By Jessica Thompson, Newswire
April’s Media Mentor Month at the International School of Beijing (ISB) starts the conversation around technology and media literacy to teach students to be safe and act responsibly online, and help support parents to teach those same values to their children at home.
And in just its second year running, it’s a much anticipated month.
“There are always examples of students asking critical questions to the adults in their lives (teachers or parents) after we have these important digital citizen discussions,” says Clint Hamada, Educational Technology Coordinator at ISB.
“Whether it’s questioning the amount of screen time for their parents, or asking teachers information about copyright and attribution for materials they are using in their classroom, it’s always great to see students of all ages internalizing this information and applying it to the world around them.”
April began with ISB distributing a calendar with 30 suggested activities parents could do with their children – in English, Korean, and Mandarin – to help encourage family discussions about values and beliefs around technology and media. The school also invited parents to a workshop to introduce the calendar and discuss the concept of media mentoring.
“There is a misconception that children are inherently able to navigate and participate meaningfully in a digital world,” says Hamada. “While they may be more adept at swiping and clicking, and may have fewer fears about trying out a new device or app, I think it’s more important than ever that adults are there to provide guidance and role-modeling.”
Digital citizenship lessons year-round
At ISB, even with a themed-month where Internet safety is discussed extensively, the school makes sure to keep the conversation going year-round. In addition to standalone digital citizenship lessons that occur throughout the year in Middle and High School mentoring classes, the school embeds opportunities in the curriculum for students to practice and exhibit the skills required to be responsible citizens in our digital world.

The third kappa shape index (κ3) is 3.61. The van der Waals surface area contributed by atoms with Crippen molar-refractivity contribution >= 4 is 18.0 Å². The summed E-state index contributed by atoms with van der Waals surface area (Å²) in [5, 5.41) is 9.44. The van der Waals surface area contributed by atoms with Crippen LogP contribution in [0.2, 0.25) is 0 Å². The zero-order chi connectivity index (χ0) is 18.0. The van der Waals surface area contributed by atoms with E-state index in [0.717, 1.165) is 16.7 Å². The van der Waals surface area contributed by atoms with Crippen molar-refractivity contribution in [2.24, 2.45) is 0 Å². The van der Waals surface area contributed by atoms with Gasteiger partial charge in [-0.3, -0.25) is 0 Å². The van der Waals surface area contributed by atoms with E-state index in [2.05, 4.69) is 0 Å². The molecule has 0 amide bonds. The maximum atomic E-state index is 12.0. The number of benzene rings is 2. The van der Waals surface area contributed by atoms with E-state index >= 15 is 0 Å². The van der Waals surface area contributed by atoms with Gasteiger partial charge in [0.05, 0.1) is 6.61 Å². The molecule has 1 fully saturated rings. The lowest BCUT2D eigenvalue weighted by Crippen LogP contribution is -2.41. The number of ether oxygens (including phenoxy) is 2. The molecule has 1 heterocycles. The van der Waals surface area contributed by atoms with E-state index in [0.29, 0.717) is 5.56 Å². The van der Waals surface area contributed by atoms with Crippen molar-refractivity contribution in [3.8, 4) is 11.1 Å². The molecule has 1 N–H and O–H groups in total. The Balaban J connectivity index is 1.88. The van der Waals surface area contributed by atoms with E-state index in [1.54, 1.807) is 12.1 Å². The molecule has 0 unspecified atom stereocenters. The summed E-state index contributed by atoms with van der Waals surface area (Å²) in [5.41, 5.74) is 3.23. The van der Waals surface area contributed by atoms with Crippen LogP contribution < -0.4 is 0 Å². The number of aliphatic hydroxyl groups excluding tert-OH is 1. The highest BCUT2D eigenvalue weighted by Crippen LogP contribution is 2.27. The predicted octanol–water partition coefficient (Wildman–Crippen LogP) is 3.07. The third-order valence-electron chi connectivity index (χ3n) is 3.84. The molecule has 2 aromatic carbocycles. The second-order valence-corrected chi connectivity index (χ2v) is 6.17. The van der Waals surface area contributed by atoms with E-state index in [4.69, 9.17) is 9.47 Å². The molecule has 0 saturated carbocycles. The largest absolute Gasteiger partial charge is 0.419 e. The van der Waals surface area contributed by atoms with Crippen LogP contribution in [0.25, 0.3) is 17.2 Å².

“Whether it’s thinking about the information they are sharing online about themselves, or thinking about copyright, ownership and fair use of the work of others along with how to properly attribute that work, there are tons of opportunities to get students thinking about safety and responsibility online,” says Hamada.
In addition to keeping the discussion going with students, ISB supports parents to teach those same values at home.
Hamada gives the example of requiring grade 6 students to bring back a copy of family agreements before allowing them to take their Apple devices home as a way of facilitating these conversations between parents and children. The school gives all its students an Apple device – an iPad from Kindergarten to grade 4 and a MacBook Air from grades 5 to 12.
“With family agreements, we expect our students to lead a discussion with their parents and reach agreements around where, when, and for how long they can use their school device,” he says.
The intention with family agreements is that they are based on a dialogue rather than rules handed down by the parents; they hopefully apply to all members of the family, not just children, and families determine what works best for them as a whole.